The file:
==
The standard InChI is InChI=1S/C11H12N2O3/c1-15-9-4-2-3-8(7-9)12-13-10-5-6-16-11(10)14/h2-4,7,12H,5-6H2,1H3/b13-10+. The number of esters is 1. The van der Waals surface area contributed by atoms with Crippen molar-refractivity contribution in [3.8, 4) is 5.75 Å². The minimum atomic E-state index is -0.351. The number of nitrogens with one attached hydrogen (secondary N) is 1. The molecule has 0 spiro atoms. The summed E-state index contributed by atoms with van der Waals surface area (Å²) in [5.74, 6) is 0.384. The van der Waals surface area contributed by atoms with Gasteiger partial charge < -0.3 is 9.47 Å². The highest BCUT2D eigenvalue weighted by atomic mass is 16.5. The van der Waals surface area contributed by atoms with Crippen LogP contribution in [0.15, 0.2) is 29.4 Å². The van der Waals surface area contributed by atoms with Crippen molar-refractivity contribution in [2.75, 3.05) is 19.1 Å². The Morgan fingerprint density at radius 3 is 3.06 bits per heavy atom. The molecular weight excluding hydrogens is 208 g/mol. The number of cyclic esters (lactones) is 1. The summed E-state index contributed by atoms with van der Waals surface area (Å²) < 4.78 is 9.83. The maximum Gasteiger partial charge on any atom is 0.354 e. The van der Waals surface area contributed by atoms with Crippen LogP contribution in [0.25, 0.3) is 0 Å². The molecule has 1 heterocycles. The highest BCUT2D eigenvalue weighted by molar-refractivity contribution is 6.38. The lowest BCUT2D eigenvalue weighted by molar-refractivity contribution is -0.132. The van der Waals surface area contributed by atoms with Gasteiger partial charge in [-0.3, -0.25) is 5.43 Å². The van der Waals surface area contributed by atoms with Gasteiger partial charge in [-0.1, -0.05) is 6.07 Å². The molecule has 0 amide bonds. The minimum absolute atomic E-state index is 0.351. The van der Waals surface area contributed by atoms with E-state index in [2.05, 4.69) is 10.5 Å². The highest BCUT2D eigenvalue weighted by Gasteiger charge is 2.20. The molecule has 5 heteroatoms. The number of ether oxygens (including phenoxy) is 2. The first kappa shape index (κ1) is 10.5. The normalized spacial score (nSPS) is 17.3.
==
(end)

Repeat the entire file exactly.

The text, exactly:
The standard InChI is InChI=1S/C11H12N2O3/c1-15-9-4-2-3-8(7-9)12-13-10-5-6-16-11(10)14/h2-4,7,12H,5-6H2,1H3/b13-10+. The number of esters is 1. The van der Waals surface area contributed by atoms with Crippen molar-refractivity contribution in [3.8, 4) is 5.75 Å². The minimum atomic E-state index is -0.351. The number of nitrogens with one attached hydrogen (secondary N) is 1. The molecule has 0 spiro atoms. The summed E-state index contributed by atoms with van der Waals surface area (Å²) in [5.74, 6) is 0.384. The van der Waals surface area contributed by atoms with Gasteiger partial charge < -0.3 is 9.47 Å². The highest BCUT2D eigenvalue weighted by atomic mass is 16.5. The van der Waals surface area contributed by atoms with Crippen LogP contribution in [0.15, 0.2) is 29.4 Å². The van der Waals surface area contributed by atoms with Crippen molar-refractivity contribution in [2.75, 3.05) is 19.1 Å². The Morgan fingerprint density at radius 3 is 3.06 bits per heavy atom. The molecular weight excluding hydrogens is 208 g/mol. The number of cyclic esters (lactones) is 1. The summed E-state index contributed by atoms with van der Waals surface area (Å²) < 4.78 is 9.83. The maximum Gasteiger partial charge on any atom is 0.354 e. The van der Waals surface area contributed by atoms with Crippen LogP contribution in [0.25, 0.3) is 0 Å². The molecule has 1 heterocycles. The highest BCUT2D eigenvalue weighted by molar-refractivity contribution is 6.38. The lowest BCUT2D eigenvalue weighted by molar-refractivity contribution is -0.132. The van der Waals surface area contributed by atoms with Gasteiger partial charge in [-0.3, -0.25) is 5.43 Å². The van der Waals surface area contributed by atoms with Gasteiger partial charge in [-0.1, -0.05) is 6.07 Å². The molecule has 0 amide bonds. The minimum absolute atomic E-state index is 0.351. The van der Waals surface area contributed by atoms with E-state index in [2.05, 4.69) is 10.5 Å². The highest BCUT2D eigenvalue weighted by Gasteiger charge is 2.20. The molecule has 5 heteroatoms. The number of ether oxygens (including phenoxy) is 2. The first kappa shape index (κ1) is 10.5. The normalized spacial score (nSPS) is 17.3.